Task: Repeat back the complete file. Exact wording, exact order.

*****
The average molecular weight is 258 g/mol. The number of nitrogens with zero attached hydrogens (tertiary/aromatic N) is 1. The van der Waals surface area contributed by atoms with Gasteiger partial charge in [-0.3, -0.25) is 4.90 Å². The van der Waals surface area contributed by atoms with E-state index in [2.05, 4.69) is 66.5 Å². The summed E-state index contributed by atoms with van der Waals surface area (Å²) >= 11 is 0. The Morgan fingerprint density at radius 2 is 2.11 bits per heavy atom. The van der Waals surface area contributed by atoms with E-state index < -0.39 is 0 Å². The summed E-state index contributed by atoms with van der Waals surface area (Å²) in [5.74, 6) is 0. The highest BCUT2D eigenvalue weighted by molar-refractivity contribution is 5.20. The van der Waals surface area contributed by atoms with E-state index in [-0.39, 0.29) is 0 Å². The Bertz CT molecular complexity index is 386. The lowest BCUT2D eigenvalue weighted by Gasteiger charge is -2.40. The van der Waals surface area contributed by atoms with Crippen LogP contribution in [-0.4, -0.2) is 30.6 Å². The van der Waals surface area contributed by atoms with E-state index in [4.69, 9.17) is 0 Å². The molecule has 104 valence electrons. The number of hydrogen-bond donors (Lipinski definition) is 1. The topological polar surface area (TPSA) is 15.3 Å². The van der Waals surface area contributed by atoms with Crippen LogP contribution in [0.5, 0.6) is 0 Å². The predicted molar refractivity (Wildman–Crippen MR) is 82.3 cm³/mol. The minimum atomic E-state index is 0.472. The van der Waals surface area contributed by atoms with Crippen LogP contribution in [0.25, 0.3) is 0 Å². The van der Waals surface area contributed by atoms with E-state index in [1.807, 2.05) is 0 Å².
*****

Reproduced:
The average molecular weight is 258 g/mol. The number of nitrogens with zero attached hydrogens (tertiary/aromatic N) is 1. The van der Waals surface area contributed by atoms with Gasteiger partial charge in [-0.3, -0.25) is 4.90 Å². The van der Waals surface area contributed by atoms with E-state index in [2.05, 4.69) is 66.5 Å². The summed E-state index contributed by atoms with van der Waals surface area (Å²) >= 11 is 0. The Morgan fingerprint density at radius 2 is 2.11 bits per heavy atom. The van der Waals surface area contributed by atoms with E-state index < -0.39 is 0 Å². The summed E-state index contributed by atoms with van der Waals surface area (Å²) in [5.74, 6) is 0. The highest BCUT2D eigenvalue weighted by molar-refractivity contribution is 5.20. The van der Waals surface area contributed by atoms with E-state index in [-0.39, 0.29) is 0 Å². The Bertz CT molecular complexity index is 386. The lowest BCUT2D eigenvalue weighted by Gasteiger charge is -2.40. The van der Waals surface area contributed by atoms with Crippen LogP contribution in [-0.4, -0.2) is 30.6 Å². The van der Waals surface area contributed by atoms with E-state index in [4.69, 9.17) is 0 Å². The molecule has 104 valence electrons. The number of hydrogen-bond donors (Lipinski definition) is 1. The topological polar surface area (TPSA) is 15.3 Å². The van der Waals surface area contributed by atoms with Crippen LogP contribution in [0.5, 0.6) is 0 Å². The predicted molar refractivity (Wildman–Crippen MR) is 82.3 cm³/mol. The minimum atomic E-state index is 0.472. The van der Waals surface area contributed by atoms with Crippen LogP contribution in [0.25, 0.3) is 0 Å². The van der Waals surface area contributed by atoms with E-state index in [1.807, 2.05) is 0 Å².